In my junior year of college, I began to take some creative writing courses as electives in my journalism minor. All told, I took 4 course, beginning, intermediate, advanced fiction, as well as metafiction. In that first beginning fiction class, I had as my professor Stephen Minot. He was a good professor but he kept urging me to write about things I didn’t want to write about. I was writing science fiction or contemporary fantasy and he would say to me again and again, “I wish you wouldn’t write that genre fiction,” as though it were beneath me somehow.
At the time, I made efforts in a “literary” direction that seemed to satisfy him. My favorite effort was the story of a young man in the 1960s who wanted to be a science fiction writer, wanted to have a story published in ASTOUNDING, but whose professor didn’t like genre fiction and would critique his stories rather harshly. In the end of the story, the boy gets an acceptance letter from ASTOUNDING on the same day that he gets his draft notice for the Vietnam war. Minot’s comment on the story was that I had “neatly prevented him from commenting on it by having the professor in the story say just about exactly what I would have said.” The story was titled, “Properly Creative.”
Nearly 15 years have passed and I am still writing science fiction and I am proud of it. In fact, looking back on my experience in that class, I’m disappointed in Professor Minot. In discouraging me from writing genre fiction, he was discouraging me from doing something that I enjoyed immensely. I suppose he was thinking that there was greater artistic value, perhaps, to mainstream literary fiction, but I never cared about that. The only thing I ever cared about was writing and publishing science fiction stories. Why would a professor of creative writing discourage any kind of creativity, regardless of the genre? If I could go back in time, I would ask him that question.
I write because I enjoy writing. I like making up stories. Like many science fiction writers, I like dreaming up possible futures. There is a measure of achievement in writing a particularly good character, or doing something that pushes the creative envelope, but none of that was ever my intention. My intention was to be like my science fiction heroes and write stories that were exciting, that made me think, that probed the world in a way that mundane fiction cannot do. But more than anything else, I write my stories to entertain me. I get a great deal of enjoyment from the process of writing, and I get an equal amount of enjoyment rifling through a finished draft, reading my own words. My guess is that this is true for most science fiction writers, though I suspect it is not true for most writers generally.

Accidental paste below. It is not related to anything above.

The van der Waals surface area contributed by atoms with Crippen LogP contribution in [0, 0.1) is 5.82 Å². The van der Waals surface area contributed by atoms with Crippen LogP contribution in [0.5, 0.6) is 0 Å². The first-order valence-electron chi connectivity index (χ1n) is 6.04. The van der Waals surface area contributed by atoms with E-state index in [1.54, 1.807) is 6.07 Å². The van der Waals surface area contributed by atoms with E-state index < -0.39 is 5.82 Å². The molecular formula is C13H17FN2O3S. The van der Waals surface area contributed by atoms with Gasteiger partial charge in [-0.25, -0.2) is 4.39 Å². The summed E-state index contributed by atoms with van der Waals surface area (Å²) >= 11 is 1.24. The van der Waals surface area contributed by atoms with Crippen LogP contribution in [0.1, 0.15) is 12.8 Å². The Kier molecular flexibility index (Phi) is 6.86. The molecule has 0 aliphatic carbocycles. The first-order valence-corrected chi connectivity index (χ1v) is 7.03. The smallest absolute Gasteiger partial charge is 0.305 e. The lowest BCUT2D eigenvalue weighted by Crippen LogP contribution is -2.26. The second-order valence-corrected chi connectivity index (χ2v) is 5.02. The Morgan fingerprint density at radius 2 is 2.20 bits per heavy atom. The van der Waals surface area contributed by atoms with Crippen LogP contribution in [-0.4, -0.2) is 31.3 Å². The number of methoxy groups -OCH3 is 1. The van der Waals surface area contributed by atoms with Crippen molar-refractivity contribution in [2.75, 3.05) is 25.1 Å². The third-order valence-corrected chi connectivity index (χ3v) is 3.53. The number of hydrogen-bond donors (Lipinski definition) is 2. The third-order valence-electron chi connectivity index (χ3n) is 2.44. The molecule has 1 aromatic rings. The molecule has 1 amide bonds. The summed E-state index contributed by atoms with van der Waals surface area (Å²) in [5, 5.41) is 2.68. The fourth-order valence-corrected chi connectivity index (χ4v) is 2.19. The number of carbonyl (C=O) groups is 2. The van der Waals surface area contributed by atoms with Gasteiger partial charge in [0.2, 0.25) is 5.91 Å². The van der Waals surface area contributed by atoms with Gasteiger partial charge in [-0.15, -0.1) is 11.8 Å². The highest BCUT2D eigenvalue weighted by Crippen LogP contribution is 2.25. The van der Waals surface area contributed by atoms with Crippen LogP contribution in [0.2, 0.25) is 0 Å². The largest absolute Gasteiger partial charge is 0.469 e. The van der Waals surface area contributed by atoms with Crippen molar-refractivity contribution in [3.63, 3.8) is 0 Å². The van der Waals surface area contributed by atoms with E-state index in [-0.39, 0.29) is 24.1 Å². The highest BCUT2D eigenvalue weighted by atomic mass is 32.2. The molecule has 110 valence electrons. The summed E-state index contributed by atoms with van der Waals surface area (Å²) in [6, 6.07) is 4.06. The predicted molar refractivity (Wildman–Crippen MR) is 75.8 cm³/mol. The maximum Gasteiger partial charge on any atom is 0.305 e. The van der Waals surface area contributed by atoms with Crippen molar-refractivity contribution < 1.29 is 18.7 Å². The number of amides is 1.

There are times when writing is tough, when I worry if I am turning out junk. But these days I look upon these times as opportunities to learn. I’ve read enough short fiction to eventually be able to identify what is wrong with my story. Half of the fun is thinking about these problems and come up with novel solutions. Yes, sometimes it is painful and frustrating, and the only ones who understand the pain and the frustration are fellow writers. Most of my friends are not. I can go to them and say that I’m having trouble with a story, but only a fellow writer will understand what that really means. Even so, I love it and I wouldn’t trade writing science fiction for any other type of writing. Professor Minot might have guaranteed that I would someday be a literary superstar if only I gave up science fiction. I would have refused to give it up.
Science fiction doesn’t have to be glamorous or respectable. It just has to be enjoyable to those who read it and those who write it. And even so, the times are changing. Cormac McCarthy’s The Road just won the Pulitzer prize for fiction. It is a post-apocalyptic story which could be categorized, loosely, as science fiction. Furthermore, the Pulitzer committee issued a special citation to Ray Bradbury for “his distinguished, prolific and deeply influential career as an unmatched author of science fiction and fantasy.” So maybe there is respectability within science fiction after all.
But that’s not what I’m in it for.
When I write science fiction stories, I sometimes imagine that I’m living in the 1940s and writing the stories for John Campbell’s ASTOUNDING. The feeling I get from reading those stories published in the Golden Age, and the feeling I get from reading stories published in science fiction magazines today is why I write science fiction. You either know the feeling or you don’t. It’s a sense of wonder: wonder in the writing process; wonder in the reading process; wonder in wanting to be like your idols. When I write, I feel like an Isaac Asimov, an E.E. Smith, a Robert Heinlein, a Lester Del Rey, an Arthur C. Clarke, a Frederik Pohl, a Cyril Kornbluth, an Alfred Bester, a Clifford Simak, a Sprauge De Camp, a Ray Bradbury.
There’s no better feeling in the whole world.